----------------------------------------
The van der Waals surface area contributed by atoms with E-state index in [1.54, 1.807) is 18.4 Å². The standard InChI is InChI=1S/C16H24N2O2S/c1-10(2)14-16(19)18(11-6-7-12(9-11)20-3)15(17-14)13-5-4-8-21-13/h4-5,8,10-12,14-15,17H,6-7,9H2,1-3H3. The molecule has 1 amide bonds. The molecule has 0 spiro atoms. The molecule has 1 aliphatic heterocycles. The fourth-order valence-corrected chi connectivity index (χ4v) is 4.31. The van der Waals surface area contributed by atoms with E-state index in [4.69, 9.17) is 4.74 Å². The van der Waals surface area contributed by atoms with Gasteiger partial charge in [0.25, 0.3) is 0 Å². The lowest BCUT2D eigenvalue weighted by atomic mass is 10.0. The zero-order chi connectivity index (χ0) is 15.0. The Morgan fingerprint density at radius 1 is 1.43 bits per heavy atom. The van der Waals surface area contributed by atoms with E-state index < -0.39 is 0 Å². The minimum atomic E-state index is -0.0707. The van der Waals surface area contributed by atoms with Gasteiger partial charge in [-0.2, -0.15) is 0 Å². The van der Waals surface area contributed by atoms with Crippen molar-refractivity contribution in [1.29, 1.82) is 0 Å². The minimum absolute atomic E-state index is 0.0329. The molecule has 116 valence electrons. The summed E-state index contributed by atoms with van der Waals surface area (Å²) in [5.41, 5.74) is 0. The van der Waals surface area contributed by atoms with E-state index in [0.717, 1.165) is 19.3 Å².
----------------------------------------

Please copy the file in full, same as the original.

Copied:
The van der Waals surface area contributed by atoms with E-state index in [1.54, 1.807) is 18.4 Å². The standard InChI is InChI=1S/C16H24N2O2S/c1-10(2)14-16(19)18(11-6-7-12(9-11)20-3)15(17-14)13-5-4-8-21-13/h4-5,8,10-12,14-15,17H,6-7,9H2,1-3H3. The molecule has 1 amide bonds. The molecule has 0 spiro atoms. The molecule has 1 aliphatic heterocycles. The fourth-order valence-corrected chi connectivity index (χ4v) is 4.31. The van der Waals surface area contributed by atoms with E-state index in [4.69, 9.17) is 4.74 Å². The van der Waals surface area contributed by atoms with Gasteiger partial charge in [0.25, 0.3) is 0 Å². The lowest BCUT2D eigenvalue weighted by atomic mass is 10.0. The zero-order chi connectivity index (χ0) is 15.0. The Morgan fingerprint density at radius 1 is 1.43 bits per heavy atom. The van der Waals surface area contributed by atoms with E-state index < -0.39 is 0 Å². The minimum atomic E-state index is -0.0707. The van der Waals surface area contributed by atoms with Gasteiger partial charge in [-0.2, -0.15) is 0 Å². The van der Waals surface area contributed by atoms with Crippen molar-refractivity contribution in [1.29, 1.82) is 0 Å². The minimum absolute atomic E-state index is 0.0329. The molecule has 116 valence electrons. The summed E-state index contributed by atoms with van der Waals surface area (Å²) in [5.41, 5.74) is 0. The van der Waals surface area contributed by atoms with E-state index in [0.717, 1.165) is 19.3 Å².